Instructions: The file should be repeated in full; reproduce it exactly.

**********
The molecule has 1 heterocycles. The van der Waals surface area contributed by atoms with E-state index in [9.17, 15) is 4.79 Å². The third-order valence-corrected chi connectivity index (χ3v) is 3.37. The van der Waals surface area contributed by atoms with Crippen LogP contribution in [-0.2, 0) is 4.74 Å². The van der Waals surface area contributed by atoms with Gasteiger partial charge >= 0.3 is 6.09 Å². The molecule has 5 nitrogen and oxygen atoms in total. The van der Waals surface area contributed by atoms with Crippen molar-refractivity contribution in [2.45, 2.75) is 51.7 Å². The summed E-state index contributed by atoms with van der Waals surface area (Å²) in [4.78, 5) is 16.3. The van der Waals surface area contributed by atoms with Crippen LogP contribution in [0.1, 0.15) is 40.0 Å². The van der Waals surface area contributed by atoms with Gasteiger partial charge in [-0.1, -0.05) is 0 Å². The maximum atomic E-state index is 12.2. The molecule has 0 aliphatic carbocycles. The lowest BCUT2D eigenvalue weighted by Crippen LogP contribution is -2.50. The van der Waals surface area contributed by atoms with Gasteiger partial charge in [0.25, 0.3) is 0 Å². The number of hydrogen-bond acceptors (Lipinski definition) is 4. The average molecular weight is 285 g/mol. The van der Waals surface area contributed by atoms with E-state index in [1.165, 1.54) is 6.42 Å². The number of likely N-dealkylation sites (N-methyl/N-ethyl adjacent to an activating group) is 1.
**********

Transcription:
The molecule has 1 heterocycles. The van der Waals surface area contributed by atoms with E-state index in [9.17, 15) is 4.79 Å². The third-order valence-corrected chi connectivity index (χ3v) is 3.37. The van der Waals surface area contributed by atoms with Crippen LogP contribution in [-0.2, 0) is 4.74 Å². The van der Waals surface area contributed by atoms with Gasteiger partial charge >= 0.3 is 6.09 Å². The molecule has 5 nitrogen and oxygen atoms in total. The van der Waals surface area contributed by atoms with Crippen molar-refractivity contribution in [2.45, 2.75) is 51.7 Å². The summed E-state index contributed by atoms with van der Waals surface area (Å²) in [4.78, 5) is 16.3. The van der Waals surface area contributed by atoms with Crippen LogP contribution in [0.1, 0.15) is 40.0 Å². The van der Waals surface area contributed by atoms with Gasteiger partial charge in [-0.1, -0.05) is 0 Å². The maximum atomic E-state index is 12.2. The molecule has 0 aliphatic carbocycles. The lowest BCUT2D eigenvalue weighted by Crippen LogP contribution is -2.50. The van der Waals surface area contributed by atoms with Gasteiger partial charge in [0.25, 0.3) is 0 Å². The number of hydrogen-bond acceptors (Lipinski definition) is 4. The average molecular weight is 285 g/mol. The van der Waals surface area contributed by atoms with E-state index in [1.165, 1.54) is 6.42 Å². The number of likely N-dealkylation sites (N-methyl/N-ethyl adjacent to an activating group) is 1.